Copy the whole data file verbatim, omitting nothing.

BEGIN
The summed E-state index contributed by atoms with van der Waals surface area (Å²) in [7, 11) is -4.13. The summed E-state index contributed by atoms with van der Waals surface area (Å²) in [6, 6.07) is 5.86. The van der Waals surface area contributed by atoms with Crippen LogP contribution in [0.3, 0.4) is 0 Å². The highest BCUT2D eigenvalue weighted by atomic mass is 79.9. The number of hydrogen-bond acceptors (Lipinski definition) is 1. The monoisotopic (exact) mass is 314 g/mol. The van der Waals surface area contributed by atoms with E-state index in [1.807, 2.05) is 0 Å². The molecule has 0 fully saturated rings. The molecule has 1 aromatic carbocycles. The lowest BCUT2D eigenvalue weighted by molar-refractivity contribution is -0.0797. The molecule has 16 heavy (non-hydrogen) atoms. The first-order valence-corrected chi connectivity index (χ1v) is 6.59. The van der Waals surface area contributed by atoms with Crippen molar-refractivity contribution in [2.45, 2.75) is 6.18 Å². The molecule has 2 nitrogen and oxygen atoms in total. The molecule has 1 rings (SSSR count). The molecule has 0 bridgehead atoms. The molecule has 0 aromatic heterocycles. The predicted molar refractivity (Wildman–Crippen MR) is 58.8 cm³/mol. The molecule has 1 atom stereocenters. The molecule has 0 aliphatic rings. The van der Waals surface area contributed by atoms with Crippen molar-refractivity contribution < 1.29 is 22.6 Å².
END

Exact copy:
The summed E-state index contributed by atoms with van der Waals surface area (Å²) in [7, 11) is -4.13. The summed E-state index contributed by atoms with van der Waals surface area (Å²) in [6, 6.07) is 5.86. The van der Waals surface area contributed by atoms with Crippen LogP contribution in [0.3, 0.4) is 0 Å². The highest BCUT2D eigenvalue weighted by atomic mass is 79.9. The number of hydrogen-bond acceptors (Lipinski definition) is 1. The monoisotopic (exact) mass is 314 g/mol. The van der Waals surface area contributed by atoms with E-state index in [1.807, 2.05) is 0 Å². The molecule has 0 fully saturated rings. The molecule has 1 aromatic carbocycles. The lowest BCUT2D eigenvalue weighted by molar-refractivity contribution is -0.0797. The molecule has 16 heavy (non-hydrogen) atoms. The first-order valence-corrected chi connectivity index (χ1v) is 6.59. The van der Waals surface area contributed by atoms with Crippen molar-refractivity contribution in [2.45, 2.75) is 6.18 Å². The molecule has 2 nitrogen and oxygen atoms in total. The molecule has 1 rings (SSSR count). The molecule has 0 bridgehead atoms. The molecule has 0 aromatic heterocycles. The predicted molar refractivity (Wildman–Crippen MR) is 58.8 cm³/mol. The molecule has 1 atom stereocenters. The molecule has 0 aliphatic rings. The van der Waals surface area contributed by atoms with Crippen molar-refractivity contribution < 1.29 is 22.6 Å².